By Janet McAfee
The small Silky Terrier ran down the hot dusty road desperately trying to find water and shelter. She didn’t know why her humans left her. Her throat was parched from thirst, and her body ached with pain. The dog came to a used car lot at the corner of Dillon and Palm Drive in Desert Hot Springs where she sought refuge underneath a car, but the scorching sand beneath her paws raised her body temperature even higher.
It was Saturday, August 15, 2015, and the temperature in the scorching Coachella Valley summer reached 119 degrees. Ironically, it was International Homeless Animals Day, but there was no relief from the intense desert sun for this suffering homeless Terrier.
Local animal advocates were alerted to the dog’s plight. Jo Venegas-Cebrun contacted Cathie Coats who rushed to the site. Cathie crawled underneath the car only to discover the dog had just passed away from heat stroke. Cathie recalls, “I was heartbroken, this dog is the face of neglect, this dog is the face of what heat does to animals.” The Silky Terrier was another sad casualty in the battle to save homeless animals, the car where she sought refuge becoming her final resting place.
Jo Venegas-Cebrun wanted to pay tribute to the dog she named Summer. This dedicated “rescue warrior” drove to Desert Hot Springs to retrieve Summer’s body, determined the Terrier would receive the love and dignity in death she may not have known in her short life. Jo took the dog to a pet crematorium, and keeps her ashes in a memorial tribute.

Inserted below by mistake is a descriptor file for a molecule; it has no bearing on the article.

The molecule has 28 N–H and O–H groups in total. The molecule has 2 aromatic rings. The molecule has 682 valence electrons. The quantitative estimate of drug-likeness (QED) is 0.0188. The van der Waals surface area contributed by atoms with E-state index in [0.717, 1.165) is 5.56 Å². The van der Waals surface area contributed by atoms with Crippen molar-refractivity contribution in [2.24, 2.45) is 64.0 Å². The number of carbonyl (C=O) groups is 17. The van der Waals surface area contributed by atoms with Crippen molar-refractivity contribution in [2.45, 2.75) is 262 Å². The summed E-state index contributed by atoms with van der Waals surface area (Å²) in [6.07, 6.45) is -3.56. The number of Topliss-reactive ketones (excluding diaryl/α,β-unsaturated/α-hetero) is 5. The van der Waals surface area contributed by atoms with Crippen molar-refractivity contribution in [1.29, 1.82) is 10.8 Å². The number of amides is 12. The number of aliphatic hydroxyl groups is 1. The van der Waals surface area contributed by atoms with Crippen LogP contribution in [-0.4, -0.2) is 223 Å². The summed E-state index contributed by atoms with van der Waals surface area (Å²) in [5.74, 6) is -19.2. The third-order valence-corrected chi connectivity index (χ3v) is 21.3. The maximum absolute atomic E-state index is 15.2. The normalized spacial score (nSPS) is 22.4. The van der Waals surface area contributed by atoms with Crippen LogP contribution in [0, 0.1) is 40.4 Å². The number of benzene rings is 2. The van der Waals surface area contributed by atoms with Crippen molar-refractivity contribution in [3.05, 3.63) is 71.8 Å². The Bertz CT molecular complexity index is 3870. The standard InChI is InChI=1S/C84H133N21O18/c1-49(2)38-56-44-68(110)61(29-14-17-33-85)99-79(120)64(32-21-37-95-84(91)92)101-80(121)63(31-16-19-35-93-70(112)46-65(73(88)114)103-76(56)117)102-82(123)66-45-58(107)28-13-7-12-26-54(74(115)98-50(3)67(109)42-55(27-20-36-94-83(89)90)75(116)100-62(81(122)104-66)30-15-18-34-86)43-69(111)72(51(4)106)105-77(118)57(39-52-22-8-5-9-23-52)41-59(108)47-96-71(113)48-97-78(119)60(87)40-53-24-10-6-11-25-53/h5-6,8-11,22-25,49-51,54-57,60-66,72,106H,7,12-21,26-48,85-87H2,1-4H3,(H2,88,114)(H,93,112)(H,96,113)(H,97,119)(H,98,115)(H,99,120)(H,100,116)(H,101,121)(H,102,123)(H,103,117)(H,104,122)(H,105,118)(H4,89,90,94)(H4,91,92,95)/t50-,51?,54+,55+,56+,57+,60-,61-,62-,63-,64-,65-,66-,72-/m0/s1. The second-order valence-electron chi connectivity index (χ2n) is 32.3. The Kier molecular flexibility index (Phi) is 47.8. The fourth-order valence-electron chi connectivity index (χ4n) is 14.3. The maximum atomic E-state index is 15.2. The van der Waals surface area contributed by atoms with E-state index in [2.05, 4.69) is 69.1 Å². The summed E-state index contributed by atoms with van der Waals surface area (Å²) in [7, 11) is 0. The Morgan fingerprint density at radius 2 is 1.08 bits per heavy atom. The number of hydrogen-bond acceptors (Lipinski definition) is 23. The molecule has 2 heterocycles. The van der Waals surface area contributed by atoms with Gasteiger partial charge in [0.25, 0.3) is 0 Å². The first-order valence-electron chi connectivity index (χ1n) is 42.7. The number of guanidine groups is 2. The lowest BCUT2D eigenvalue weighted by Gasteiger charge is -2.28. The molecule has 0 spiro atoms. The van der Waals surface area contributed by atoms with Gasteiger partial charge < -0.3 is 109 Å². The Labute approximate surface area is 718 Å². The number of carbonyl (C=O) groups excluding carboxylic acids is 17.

Summer’s death and photographs went viral on Facebook where animal lovers posted sad and angry comments. Her story was featured on KESQ televised news. Rescuers gathered in memory of the little dog they never knew. Countless “outdoor only” dogs are suffering during this scorching 2019 summer. Some will perish without any public attention.
Summer’s legacy will be to convince pet owners that it is unacceptable to have “backyard only” dogs in the blazing Coachella Valley summers. Overheating can result in irreversible kidney, heart, liver and brain damage. Dogs cannot sweat the way we humans do, as their only sweat glands are in their nose and on the pads of their feet. Imagine being thirsty and drinking out of a scalding hot water bowl. Imagine being a social, loving creature, and spending endless days isolated with no other living being.
Why do some people keep their dogs outside? Some people were raised by parents whose admonition, “Dogs belong outside” still rings in their subconscious. Others grew up on farms where animals were routinely kept outside and used to herd livestock. Their country of origin may be one where keeping dogs outside is common practice. Other dog owners may need assistance with housetraining.
What can you do to continue Summer’s legacy? Talk to people who think their dogs should be outdoors 24 hours a day. You will only make them defensive if you come across in an accusatory manner. Calmly ask them why their dog is always outside. Provide them with information on heat stroke. To start off, suggest they get a baby gate and keep their dog in a kitchen or laundry room during the hot days.
Share Summer’s story. Meanwhile, enjoy the companionship and unconditional love your best canine friend provides INSIDE YOUR HOME!